Delta's dredging dilemma

A lot of talk and lobbying has so far yielded nothing but frustration when it comes to dredging channels of the lower Fraser River in Delta.

“There is a great bit of concern from the people who live on the river because the drums are beating that Fraser Port (authority) now feels that they have no responsibility beyond the central channel and everybody is doing the same thing, they’re all pointing to the person next door. If the channels don’t get dredged and start to silt in, we in Canada stand to lose an enormous amount of money….something like $250 million a year in activity,” said Coun. Bruce McDonald during a council discussion on the issue last Monday.

“Somehow we have to come to a resolution that there is consistent funding or, as it was put to me on the phone very forcefully a couple of days ago, ‘let the damn thing silt in and we’ll use it as land.’” he added.

Mayor George Harvie noted it’s going to be a political solution to obtain the much needed funding, adding Delta has even gone straight to Ottawa to request funding so that the money already allocated isn’t wasted.

Coun. Dylan Kruger echoed the frustration, saying there’s been little movement on the issue the past few years.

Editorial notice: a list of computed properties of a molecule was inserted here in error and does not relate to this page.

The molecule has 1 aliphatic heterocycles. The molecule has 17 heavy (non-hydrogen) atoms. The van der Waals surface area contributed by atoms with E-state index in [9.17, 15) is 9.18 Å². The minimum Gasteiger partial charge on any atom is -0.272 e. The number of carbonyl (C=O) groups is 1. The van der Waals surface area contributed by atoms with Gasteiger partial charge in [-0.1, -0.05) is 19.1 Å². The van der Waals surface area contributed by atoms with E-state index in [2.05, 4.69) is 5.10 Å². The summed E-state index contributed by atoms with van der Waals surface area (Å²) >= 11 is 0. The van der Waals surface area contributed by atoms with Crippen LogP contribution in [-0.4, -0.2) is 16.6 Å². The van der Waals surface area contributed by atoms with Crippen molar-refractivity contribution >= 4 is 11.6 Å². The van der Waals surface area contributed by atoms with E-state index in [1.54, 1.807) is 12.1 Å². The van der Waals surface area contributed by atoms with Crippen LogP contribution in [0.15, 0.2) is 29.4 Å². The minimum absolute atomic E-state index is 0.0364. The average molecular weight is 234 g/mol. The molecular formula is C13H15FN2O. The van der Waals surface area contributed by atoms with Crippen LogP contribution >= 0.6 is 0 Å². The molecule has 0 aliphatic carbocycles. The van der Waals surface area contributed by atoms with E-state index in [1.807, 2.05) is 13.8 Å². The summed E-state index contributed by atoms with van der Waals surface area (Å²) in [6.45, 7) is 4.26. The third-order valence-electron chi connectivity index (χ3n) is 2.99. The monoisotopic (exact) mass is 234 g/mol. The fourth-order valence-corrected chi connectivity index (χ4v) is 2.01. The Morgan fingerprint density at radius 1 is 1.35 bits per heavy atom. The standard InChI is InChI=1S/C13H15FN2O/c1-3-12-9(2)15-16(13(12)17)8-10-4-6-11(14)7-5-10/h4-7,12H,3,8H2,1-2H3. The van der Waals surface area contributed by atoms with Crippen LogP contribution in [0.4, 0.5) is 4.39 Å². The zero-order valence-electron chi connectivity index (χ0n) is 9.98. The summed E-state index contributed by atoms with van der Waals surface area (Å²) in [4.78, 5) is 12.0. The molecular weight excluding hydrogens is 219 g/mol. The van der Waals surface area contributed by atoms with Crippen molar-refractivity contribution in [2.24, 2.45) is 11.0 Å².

Back in 2012, Delta entered into a joint $10-million funding program with the province, the port authority and the City of Richmond to dredge channels around Ladner and Steveston.

Work was completed in February 2015. The project was successful in removing 400,000 cubic metres of sediment that was impeding navigation and access through the three most heavily used channels around Ladner. Of the original funding, approximately $1.5 million remains for the channels in Delta.

A staff report notes that a minimum of 107,000 cubic metres of material needs to be removed to return the channels to grade at an estimated cost of $1.7-to-$2.3 million. At most, the remaining funds will allow targeted dredging of “high spots” which will provide temporary relief for channel users.

“Without regular maintenance dredging, the channels will soon revert back to the same condition that prompted remedial efforts in 2013 to restore local channel navigability and safety,” the report warns.

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